Acoustic solutions for residential buildings

Residential acoustics explained

  • 20 Jan 2016

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In contemporary Britain, the issue of noise within residential buildings is considered a health and safety issue, as well as an irritation. External noise sources – such as noisy neighbours and nearby traffic – are becoming increasingly problematic for occupants and, thus, detrimental to their health.

Hush Acoustics offers an explanation of residential acoustics, and information on what homeowners can do to reduce noise levels and soundproof their properties.

How does noise affect residential buildings?

According to Hush, there are three main sound sources that can affect residential buildings: airborne, impact and flanking transmission.

Airborne sound sources include music and TV, whilst impact sounds can include sudden noises, like footsteps. Flanking transmission is indirect sound transmission that bypasses a floor or wall system and travels through connected paths.

UK Building Regulations require that these noises are controlled to ensure comfortable living in residential buildings.

What can be done to reduce noise levels?

By specifying high quality acoustic products, which offer compliance with UK Building Regulations, the noise levels in residential buildings can be significantly reduced.

The most important regulations for residential builds are Approved Document E (England & Wales), Section 5 of the Scottish Building Standards (Scotland) and Approved Part G (Northern Ireland): these establish critical criteria for sound insulation performance for different types of residential accommodation, including multi-occupancy and single dwellings.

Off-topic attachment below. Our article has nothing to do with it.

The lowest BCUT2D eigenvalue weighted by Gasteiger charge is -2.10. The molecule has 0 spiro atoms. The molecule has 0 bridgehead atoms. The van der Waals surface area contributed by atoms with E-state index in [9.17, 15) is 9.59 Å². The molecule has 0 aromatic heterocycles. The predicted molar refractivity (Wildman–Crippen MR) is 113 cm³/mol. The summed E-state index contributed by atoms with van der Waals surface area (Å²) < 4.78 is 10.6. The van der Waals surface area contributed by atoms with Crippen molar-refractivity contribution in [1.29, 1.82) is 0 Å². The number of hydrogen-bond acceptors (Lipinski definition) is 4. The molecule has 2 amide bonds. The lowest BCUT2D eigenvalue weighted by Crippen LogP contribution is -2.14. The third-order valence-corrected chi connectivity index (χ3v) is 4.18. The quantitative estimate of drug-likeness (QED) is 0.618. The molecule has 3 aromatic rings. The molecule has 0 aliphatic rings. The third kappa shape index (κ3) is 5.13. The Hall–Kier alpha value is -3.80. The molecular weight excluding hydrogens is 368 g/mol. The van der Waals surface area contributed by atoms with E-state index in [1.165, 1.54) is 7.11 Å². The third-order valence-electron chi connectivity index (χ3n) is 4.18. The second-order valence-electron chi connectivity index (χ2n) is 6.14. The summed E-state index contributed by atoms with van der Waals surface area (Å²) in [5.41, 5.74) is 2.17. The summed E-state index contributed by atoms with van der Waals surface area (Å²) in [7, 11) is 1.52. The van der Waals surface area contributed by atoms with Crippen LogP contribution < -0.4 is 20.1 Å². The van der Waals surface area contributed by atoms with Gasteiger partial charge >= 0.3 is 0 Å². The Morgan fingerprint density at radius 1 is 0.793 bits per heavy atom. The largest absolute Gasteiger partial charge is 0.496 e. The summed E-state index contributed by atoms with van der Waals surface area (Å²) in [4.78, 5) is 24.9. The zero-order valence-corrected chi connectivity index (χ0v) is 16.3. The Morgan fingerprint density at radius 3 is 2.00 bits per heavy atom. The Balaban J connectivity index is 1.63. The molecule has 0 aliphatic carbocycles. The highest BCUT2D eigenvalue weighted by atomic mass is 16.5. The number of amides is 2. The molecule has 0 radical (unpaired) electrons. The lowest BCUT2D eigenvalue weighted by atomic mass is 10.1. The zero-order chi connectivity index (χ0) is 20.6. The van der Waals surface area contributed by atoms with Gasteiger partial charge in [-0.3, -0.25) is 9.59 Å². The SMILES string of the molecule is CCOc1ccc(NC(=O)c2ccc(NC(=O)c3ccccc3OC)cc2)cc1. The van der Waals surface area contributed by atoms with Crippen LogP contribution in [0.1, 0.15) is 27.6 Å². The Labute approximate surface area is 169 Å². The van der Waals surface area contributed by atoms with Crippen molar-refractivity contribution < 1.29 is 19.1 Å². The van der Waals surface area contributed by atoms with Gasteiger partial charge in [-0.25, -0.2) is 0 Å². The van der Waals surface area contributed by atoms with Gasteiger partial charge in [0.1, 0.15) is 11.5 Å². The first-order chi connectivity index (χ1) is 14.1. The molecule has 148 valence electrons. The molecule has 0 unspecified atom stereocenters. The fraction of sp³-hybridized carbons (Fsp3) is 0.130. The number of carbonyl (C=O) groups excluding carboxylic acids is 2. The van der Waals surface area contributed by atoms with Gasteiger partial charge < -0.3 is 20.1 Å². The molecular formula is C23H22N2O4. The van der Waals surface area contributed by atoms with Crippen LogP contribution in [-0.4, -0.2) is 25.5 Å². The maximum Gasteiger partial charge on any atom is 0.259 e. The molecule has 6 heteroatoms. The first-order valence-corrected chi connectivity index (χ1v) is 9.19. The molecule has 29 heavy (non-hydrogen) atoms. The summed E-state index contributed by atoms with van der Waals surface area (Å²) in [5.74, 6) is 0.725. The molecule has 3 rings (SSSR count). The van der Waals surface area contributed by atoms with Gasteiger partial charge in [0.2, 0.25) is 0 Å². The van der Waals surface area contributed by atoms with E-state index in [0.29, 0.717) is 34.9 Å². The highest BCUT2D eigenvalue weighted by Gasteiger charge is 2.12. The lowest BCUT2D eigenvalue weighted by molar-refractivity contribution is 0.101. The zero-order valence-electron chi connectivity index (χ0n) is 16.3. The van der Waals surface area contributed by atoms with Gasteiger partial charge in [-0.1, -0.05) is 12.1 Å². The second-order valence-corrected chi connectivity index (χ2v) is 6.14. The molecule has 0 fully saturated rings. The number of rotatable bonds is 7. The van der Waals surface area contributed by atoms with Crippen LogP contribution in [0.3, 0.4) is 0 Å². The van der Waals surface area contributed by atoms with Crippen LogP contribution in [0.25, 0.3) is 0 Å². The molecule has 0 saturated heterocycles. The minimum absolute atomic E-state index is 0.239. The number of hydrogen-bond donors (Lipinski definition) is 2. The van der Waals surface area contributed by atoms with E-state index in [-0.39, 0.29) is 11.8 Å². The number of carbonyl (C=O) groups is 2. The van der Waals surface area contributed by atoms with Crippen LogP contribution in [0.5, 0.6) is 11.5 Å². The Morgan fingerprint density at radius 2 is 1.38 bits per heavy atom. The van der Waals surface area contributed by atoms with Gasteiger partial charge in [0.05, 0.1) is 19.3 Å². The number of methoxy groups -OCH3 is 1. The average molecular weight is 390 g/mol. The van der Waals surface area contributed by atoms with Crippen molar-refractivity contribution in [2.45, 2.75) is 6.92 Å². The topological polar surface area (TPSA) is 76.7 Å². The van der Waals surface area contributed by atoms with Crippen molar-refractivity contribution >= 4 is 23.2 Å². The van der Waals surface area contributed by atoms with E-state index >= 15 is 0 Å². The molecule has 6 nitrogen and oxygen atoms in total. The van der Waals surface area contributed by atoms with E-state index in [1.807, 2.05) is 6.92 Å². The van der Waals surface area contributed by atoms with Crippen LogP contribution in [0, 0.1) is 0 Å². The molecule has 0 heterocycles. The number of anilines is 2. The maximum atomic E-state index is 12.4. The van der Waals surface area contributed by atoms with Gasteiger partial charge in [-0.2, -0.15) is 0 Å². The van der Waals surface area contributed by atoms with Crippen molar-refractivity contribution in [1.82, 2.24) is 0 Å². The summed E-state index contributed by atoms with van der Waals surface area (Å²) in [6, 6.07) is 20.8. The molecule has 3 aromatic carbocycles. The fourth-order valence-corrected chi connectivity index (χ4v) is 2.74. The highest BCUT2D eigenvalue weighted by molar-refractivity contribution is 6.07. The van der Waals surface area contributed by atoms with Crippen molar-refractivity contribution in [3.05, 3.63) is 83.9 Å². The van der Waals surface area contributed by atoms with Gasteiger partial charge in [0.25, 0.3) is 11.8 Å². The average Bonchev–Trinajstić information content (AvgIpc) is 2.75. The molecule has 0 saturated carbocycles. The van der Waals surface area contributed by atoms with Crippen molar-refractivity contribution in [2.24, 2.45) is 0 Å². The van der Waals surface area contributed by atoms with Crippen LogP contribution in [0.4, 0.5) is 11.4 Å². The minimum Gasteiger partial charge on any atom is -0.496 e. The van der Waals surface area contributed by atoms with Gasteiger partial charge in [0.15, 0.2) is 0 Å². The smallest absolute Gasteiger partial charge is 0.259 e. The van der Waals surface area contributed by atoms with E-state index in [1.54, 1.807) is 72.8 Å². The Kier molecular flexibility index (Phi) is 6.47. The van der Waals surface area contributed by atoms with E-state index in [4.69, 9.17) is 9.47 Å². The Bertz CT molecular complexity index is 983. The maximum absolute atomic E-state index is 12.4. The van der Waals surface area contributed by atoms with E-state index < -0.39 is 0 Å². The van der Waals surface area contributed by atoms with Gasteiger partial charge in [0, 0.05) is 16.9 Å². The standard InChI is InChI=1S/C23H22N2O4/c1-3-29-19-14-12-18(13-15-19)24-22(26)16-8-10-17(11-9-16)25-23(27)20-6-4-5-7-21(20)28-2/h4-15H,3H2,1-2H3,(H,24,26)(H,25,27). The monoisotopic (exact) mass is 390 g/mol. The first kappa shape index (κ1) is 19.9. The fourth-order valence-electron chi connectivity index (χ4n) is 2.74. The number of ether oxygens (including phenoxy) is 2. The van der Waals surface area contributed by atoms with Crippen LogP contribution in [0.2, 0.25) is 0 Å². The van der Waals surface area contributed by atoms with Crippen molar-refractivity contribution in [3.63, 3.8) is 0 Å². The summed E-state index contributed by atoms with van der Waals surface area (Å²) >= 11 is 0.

Approved Document E (England & Wales) has various requirements relating to sound, specifying that residential buildings should be protected against sound from other parts of the building and adjoining buildings; reverberation in common internal parts of buildings containing flats or single occupancy rooms.

These requirements are enforced by two methods: pre-completion testing (PCT) and Robust Details (RD). New build, refurbishment and change of use residential developments that are not built by means of Robust Details, require PCT to determine their compliancy with building regulations.

Robust Details are separating wall and floor constructions that are built to specific requirements set out by Robust Details Ltd. They do not require pre-completion testing.

Planning for effective soundproofing

Hush believes that early acoustic advice is crucial to achieve effective levels of soundproofing.

By attaining early design advice, architects, contractors and developers can be assured that their project will achieve compliance with UK Building Regulations and Standards, minimising the potential for failures.

This also reduces the need for costly and disruptive remedial measures later on.

The planning and design process requires designers to consider the noise exposure of the residential site, factoring in internal and external sources. Internal factors include building layout, acoustic screening, reverberation control and room acoustics, and protection from communal areas.

External factors include outside noises such as road traffic, railways, noisy neighbours and other local influences.

Hush Acoustics,
44 Canal Street,
South Sefton,
Liverpool,
Merseyside,
United Kingdom,
L20 8QU

Phone: 0151 933 2026
Fax: 0151 944 1146

Visit Hush Acoustics' website

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